[alsa-devel] LSB inclusion of ALSA

Takashi Iwai tiwai at suse.de
Wed Jun 17 10:16:21 CEST 2009

At Tue, 16 Jun 2009 13:59:45 +0200,
Clemens Ladisch wrote:
> Robert Schweikert wrote:
> > Currently ALSA is a trial use module for LSB
> > (http://www.linuxfoundation.org/collaborate/workgroups/lsb) 4.0 and it
> > is the intention to make ALSA mandatory with the LSB 4.1 release
> > targeted for Q1 2010. One of the requirements of a mandatory module is
> > the existence of a test suite for the module that covers a good chunk of
> > the interfaces provided by the LSB spec. An initial exploratory look at
> > the existing test cases showed that tests appear to be tied to hardware
> > drivers and are interactive.
> > 
> > Is this initial impression correct?
> Yes.
> > From an LSB testing perspective, interface testing is  very important;
> > i.e. I call the interface with the arguments required and I get the
> > expected result back.
> In the case of a hardware interface library like libasound, there is not
> always a result that comes back where it could by easily tested.
> While many parts of the library can be tested without special hardware
> (config, sequencer+MIDI, timers), the parts that are most likely to be
> used (PCM, mixer) require at least some kernel driver and contain many
> functions that are used to handle hardware differences.

True.  That's the very high hurdle that an automatic testing would

> > 1.) Is there interest from the community side to participate in this
> > effort and accept patches?
> I'm just an individual and cannot speak for "the community", whatever
> that is, but there is certainly interest to accept patches.

Good to hear :)

> > 2.) Is it reasonable to expect that the existing tests can be used in
> > some way by using a dummy sound device or a sound loop device to verify
> > output?
> There is a loopback driver, but it is not part of the LSB specification.
> This means that a test using this driver would not work with any
> alternate ALSA implementation.

Yes, I mentioned about this in the last conf call with LSB guys.

Another candidate is alsa-lib file plugin (and null plugin).  They can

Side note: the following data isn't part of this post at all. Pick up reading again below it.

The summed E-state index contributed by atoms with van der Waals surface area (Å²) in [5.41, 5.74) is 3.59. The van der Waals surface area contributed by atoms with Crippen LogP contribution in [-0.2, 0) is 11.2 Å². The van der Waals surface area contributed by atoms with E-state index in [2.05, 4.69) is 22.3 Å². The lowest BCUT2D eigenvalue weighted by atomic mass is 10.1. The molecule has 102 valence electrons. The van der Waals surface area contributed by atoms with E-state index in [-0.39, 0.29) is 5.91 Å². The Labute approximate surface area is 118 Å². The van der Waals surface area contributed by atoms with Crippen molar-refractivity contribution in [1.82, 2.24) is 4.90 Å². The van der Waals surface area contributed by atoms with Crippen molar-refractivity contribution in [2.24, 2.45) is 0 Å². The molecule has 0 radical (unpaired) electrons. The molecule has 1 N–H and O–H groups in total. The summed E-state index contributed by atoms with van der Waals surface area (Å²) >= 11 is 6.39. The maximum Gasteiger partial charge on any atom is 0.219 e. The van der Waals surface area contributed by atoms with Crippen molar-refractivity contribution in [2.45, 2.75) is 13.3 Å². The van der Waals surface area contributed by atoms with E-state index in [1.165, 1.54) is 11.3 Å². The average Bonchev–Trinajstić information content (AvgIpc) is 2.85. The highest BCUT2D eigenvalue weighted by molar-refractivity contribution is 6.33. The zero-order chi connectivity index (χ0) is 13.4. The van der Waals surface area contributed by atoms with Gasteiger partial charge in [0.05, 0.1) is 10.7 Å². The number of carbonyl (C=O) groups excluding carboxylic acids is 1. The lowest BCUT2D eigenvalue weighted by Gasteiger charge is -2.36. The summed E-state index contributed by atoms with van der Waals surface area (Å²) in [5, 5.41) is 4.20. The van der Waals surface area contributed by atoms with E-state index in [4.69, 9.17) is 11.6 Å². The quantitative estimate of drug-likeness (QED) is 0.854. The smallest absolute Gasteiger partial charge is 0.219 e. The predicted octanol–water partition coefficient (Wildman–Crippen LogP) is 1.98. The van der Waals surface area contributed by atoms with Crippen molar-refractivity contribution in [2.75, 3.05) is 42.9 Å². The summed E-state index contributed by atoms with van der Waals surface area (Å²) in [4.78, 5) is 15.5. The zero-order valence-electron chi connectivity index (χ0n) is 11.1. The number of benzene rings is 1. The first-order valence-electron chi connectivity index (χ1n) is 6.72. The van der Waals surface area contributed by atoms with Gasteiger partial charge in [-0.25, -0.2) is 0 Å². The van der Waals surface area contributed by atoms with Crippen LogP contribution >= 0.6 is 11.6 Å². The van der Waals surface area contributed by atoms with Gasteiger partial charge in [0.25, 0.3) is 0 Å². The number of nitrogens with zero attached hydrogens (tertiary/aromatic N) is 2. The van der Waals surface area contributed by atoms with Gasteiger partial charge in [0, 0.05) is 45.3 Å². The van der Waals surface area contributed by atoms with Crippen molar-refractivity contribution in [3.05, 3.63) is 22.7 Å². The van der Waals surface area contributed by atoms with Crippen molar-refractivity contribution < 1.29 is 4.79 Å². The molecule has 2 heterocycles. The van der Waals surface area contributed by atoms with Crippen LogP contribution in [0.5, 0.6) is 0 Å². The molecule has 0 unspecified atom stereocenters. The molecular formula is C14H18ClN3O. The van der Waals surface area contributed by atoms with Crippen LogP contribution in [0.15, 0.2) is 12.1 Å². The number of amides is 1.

be used to simulate in a certain level of I/O.

> I can easily imagine LSB-compliant computers that do not have any sound
> card (e.g., most servers).  Even if the ALSA interface (i.e., libasound)
> is installed, some parts cannot be used in any meaningful way.  What is
> a test supposed to do in this case?  It could just exit with "pass",
> but this wouldn't actually _test_ much.

The test can never cover 100% all real cases.
So, the primary question is: what kind of test do we need.

From the LSB perspective, I suppose, the API compatibility is the
biggest issue.  The functionality, either working or not on the real
hardware, is a subsystem bug.  And, the subtle tests would be likely
needed done manually with the real hardware.

> (Hmmm, a dummy ALSA implementation that just returns -ENODEV when the
> application tries to open a device would be compliant, because it cannot
> be distinguished from the 'real' ALSA with no installed sound card.  :-)

You mean the dummy sound driver?

> > 3.) Would the community be more comfortable if this is an effort that
> > creates new tests separate from the existing HW focused tests?
> The current interactive tests are mostly intended to test drivers, not
> the interface.  I don't think it would be desirable or even possible to
> integrate them into a test suite with strict pass/fail requirements.

An automatic test would be hard, yes.  But, including "manual tests"
by human makes a lot sense.  For example, providing a set of WAV files
with different format, or giving a script to handle with sox, etc.

In my case, I've been testing like the following:

- Mixer adjustment via alsamixer
- Play with different format bits (8, 16, 24, 32, float), sample
  rates, and channels via aplay
- Play with different access methods (mmap, r/w) via aplay
- Speaker configuration tests via speaker-test
- Buffer size, period size tests via aplay
- Recording via arecord; this is really hard to automate right now...
- SPDIF AC3 output via ac3dec to a surround receiver
- SPDIF input recording by cabling to SPDIF input 

So, most of them are real hardware tests...

> > 4.) Is anyone interested in helping with this effort, writing tests,
> > answering questions about ALSA for those not familiar with the interface
> > and or sound in general?
> Yes.
> Since most of libasound is somewhat undocumented (the doxygen reference
> is just a skeleton), I'm wondering who is going to write the tests ...

Heh, first response, first victim? :)

As mentioned, we need to focus on the definition of what kind of tests
at first.



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